National Locum Tenens Week (August 12-16) celebrates the work that 40,000 doctors do each year to ensure patients get the care they need. Whether they're working an extra weekend a month in a nearby town or spending six months on the other side of the country, physicians who work locum tenens find it fulfilling for all sorts of reasons. If you've ever thought about working locums, there are certain times in your career when it can be especially beneficial.
Read about three physicians who are using locum tenens to reach both their personal and professional goals:
Finding Your Path After Residency
After completing her residency, Dr. Kimberly Atiyeh wanted to explore her options without getting locked into a contract. When she heard about locums, she thought it was a great opportunity to explore her options while looking for a full-time position. "It really allowed me to relax and be patient in finding the right opportunity," she says.
While working on her locums assignment, Dr. Atiyeh was able to make a difference in the lives of her patients while also having the flexibility to travel and spend time with loved ones. She eventually accepted a permanent medical director position.
While she's currently happy in her role, Dr. Atiyeh is glad to know that locums will always be an option for her in the future. "If I ever get to a point in my life where I'm feeling burned out, knowing that locums is something that I've done in the past, that I've really enjoyed, that has its own merits, seems like a great option to have."
Increasing Your Income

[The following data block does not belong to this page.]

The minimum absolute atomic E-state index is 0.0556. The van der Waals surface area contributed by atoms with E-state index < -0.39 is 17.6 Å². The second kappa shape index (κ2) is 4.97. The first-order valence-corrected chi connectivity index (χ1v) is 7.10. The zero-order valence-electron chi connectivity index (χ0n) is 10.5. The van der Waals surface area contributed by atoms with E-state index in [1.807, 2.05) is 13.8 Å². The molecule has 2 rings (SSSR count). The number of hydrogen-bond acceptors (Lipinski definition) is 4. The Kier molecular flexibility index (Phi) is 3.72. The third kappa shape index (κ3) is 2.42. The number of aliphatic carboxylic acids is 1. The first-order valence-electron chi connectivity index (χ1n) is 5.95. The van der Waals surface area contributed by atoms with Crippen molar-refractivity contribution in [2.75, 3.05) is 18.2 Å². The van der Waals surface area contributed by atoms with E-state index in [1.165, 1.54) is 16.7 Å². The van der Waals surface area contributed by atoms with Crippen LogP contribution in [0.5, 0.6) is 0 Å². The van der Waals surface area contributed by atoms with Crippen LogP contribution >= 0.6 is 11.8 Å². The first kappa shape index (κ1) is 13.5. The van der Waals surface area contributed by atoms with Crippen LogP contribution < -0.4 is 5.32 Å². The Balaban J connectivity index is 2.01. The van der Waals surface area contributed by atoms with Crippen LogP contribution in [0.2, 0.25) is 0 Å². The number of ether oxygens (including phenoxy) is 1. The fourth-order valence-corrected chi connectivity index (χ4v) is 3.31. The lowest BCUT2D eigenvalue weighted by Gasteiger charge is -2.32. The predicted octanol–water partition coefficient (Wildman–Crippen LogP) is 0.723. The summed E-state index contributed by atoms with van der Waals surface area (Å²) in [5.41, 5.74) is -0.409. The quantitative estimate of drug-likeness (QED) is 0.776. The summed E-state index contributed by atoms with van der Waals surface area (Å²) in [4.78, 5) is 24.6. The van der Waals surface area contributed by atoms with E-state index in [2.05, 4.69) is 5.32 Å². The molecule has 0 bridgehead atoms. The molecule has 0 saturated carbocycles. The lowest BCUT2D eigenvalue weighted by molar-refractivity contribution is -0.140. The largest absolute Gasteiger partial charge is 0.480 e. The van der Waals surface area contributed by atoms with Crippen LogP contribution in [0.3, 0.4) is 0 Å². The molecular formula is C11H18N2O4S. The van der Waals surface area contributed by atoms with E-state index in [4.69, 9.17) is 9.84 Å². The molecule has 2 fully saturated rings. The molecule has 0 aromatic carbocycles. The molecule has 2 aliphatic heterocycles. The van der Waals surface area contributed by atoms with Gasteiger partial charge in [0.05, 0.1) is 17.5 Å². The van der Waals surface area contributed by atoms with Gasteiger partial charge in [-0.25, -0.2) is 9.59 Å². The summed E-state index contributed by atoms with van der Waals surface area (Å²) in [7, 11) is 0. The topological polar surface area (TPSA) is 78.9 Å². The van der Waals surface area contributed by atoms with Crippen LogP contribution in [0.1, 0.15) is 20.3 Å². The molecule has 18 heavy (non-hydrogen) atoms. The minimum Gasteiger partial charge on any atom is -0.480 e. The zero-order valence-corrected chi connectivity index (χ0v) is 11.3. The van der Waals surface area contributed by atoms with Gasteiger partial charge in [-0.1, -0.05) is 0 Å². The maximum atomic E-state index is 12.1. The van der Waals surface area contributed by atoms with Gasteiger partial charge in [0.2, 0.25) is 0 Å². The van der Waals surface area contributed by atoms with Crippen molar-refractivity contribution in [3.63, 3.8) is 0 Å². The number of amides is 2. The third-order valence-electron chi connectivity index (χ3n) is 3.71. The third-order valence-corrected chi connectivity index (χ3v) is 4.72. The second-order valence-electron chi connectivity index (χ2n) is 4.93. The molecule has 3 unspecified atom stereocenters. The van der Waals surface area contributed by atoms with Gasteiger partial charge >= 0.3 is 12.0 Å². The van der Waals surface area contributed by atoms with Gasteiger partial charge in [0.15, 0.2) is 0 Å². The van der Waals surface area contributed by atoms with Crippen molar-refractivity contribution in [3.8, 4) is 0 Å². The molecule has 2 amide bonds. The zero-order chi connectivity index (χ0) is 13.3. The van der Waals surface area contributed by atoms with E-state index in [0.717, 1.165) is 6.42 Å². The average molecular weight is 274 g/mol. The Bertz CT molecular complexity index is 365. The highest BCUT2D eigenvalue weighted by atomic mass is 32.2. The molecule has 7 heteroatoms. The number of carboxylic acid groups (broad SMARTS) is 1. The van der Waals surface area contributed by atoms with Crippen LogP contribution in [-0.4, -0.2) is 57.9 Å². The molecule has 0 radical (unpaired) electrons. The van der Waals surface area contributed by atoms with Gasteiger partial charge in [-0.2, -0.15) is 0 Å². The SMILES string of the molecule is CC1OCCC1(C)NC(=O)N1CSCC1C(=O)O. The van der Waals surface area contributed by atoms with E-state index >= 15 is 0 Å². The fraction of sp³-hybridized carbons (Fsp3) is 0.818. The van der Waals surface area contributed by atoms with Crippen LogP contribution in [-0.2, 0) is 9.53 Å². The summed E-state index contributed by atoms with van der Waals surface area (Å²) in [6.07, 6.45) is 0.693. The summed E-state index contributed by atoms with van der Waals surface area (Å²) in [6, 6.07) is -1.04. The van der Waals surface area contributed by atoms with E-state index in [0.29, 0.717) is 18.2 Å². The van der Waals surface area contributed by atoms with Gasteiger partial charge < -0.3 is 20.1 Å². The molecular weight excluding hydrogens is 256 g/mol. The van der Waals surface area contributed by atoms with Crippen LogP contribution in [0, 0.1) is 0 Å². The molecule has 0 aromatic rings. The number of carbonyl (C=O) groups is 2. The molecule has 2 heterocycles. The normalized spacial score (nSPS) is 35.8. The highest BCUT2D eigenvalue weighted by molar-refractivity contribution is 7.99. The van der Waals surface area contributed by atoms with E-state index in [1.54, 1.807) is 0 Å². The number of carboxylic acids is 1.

Dr. Stanley Green is a hospitalist who eventually wants to practice medicine in his home country of South Africa. He's worked locums exclusively since his graduation in 2016 and says he earns 25-35% more than what he'd make in a more traditional full-time position.
Dr. Green knows that physicians in South Africa earn less than those in the United States. "The kind of money I'd make in South Africa would never enable me to pay off my student loans," he says. Working locums is helping him pay off his loans faster and getting him closer to his goal of giving back in South Africa.
"With the flexibility and money I earn working locums, I envision that I'll stay with locums for some part of the year and live in both places, maybe working three to four months in the States. Then with the money I earn here I can facilitate living the rest of the year in South Africa and getting paid little or nothing."
Reconnecting with Your Passions
After 14 years working as an obstetrician-gynecologist in the same hospital, Dr. Jacqueline Brown needed a break. She ended up quitting her job and spending a year traveling and scuba diving—two activities that she'd had trouble finding the time for when she worked full-time.
When Dr. Brown returned after a year away, she decided against signing a new full-time contract. She now works locum tenens assignments three or four months at a time before taking a month off to pursue her passions.
"The locum tenens lifestyle gives me the freedom and flexibility I need," says Dr. Brown. "I use locum tenens assignments as a way to explore new areas of the country. I really like outdoor activities, such as hiking and biking, so being in areas that have wilderness is ideal."
Dr. Brown plans to continue working locums for at least the next ten years. "I love my life now. I find my work rewarding again, and I have time away from work for the things I enjoy."
Whether you're just starting in your career or a seasoned physician looking for a change, locum tenens might be just what your career needs.
Article Originally Published on ACOG Career Connection